What is labour induction?
All you want to know about inducing labour when you're overdue
While most labours move at their own pace, sometimes a little help is needed to get going. Inducing labour means giving it a kick start. This is usually done in hospital with the help of drips and drugs.
Augmentation (or stimulation) of contractions means that although labour began on its own, contractions are stimulated either with pills that you dissolve under your tongue, a vaginal suppository or a syntotocinon drip.
What helps to stimulate contractions
Walking around, having a warm bath or stimulating your nipples may all also remind your womb that it should be contracting to get your baby out.
Inducing labour used to be quite popular, but these days the risk of infection and viral multiplication (particularly HIV) has discouraged unnecessary medical interference.
When is induction necessary?
- If your blood pressure is seriously high, your ankles are very swollen and there is protein in your urine. These are danger signs for toxaemia.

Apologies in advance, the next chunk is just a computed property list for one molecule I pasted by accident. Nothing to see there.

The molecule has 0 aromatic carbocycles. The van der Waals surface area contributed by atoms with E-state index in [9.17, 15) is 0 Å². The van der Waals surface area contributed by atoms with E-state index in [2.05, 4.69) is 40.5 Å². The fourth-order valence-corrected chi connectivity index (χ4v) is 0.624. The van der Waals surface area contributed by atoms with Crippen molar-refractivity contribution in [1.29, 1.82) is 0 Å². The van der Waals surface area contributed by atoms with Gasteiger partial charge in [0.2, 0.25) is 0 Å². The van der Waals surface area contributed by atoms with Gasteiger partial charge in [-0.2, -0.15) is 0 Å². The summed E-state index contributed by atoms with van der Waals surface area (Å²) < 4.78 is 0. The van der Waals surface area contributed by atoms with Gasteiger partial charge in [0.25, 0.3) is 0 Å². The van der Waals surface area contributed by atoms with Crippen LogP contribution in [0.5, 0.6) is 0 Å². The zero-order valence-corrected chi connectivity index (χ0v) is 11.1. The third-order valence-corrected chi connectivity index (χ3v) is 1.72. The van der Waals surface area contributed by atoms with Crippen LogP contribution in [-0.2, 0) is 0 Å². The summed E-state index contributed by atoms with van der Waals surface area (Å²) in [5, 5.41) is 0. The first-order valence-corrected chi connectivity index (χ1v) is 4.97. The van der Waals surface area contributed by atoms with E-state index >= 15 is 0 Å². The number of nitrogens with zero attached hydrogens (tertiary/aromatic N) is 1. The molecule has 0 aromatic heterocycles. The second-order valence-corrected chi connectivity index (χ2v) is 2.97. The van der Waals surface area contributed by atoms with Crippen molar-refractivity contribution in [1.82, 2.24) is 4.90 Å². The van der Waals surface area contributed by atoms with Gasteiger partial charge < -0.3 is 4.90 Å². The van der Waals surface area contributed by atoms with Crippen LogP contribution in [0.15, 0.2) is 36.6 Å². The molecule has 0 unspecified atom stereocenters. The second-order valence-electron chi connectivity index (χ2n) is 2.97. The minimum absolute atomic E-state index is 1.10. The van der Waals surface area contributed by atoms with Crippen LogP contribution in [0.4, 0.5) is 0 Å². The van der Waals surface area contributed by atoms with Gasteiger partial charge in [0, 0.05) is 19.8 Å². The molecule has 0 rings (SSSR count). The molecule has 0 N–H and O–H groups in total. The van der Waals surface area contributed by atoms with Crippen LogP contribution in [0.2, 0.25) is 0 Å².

- Doctors usually suggest inducing labour a week or 2 early for diabetic women who have difficulty controlling their sugar levels.
- A rising antibody titer level for women whose blood group is Rh negative.
- If you’re still waddling around after 42 weeks of pregnancy.
- If your waters have broken and there are no signs of labour after 24 hours.
You will NOT be induced if:
- You’ve had a previous c-section.
- Your baby’s head is sitting on the top of your pelvis like an egg in an egg-cup. This usually means that your baby is a bit too big for your small pelvis.
- The doctor is not sure where the placenta is lying.
- You are carrying more than one baby.
- You are carrying more amniotic fluid (waters) than you should be.
- Your baby is lying in any other position than head down.
- Your baby is premature or small-for-dates.
- The baby is stressed.
- The cervix is not soft; in other words, if labour is not imminent.
A plus point for an induction includes being mentally, physically and emotionally prepared for labour and birth. On the downside, it’s as though you skip the warming-up phase and simply go straight into powerful, intense contractions.
As long as the induction is medically necessary, there is not much you can do other than trust your doctor or midwife to help you deliver a healthy baby.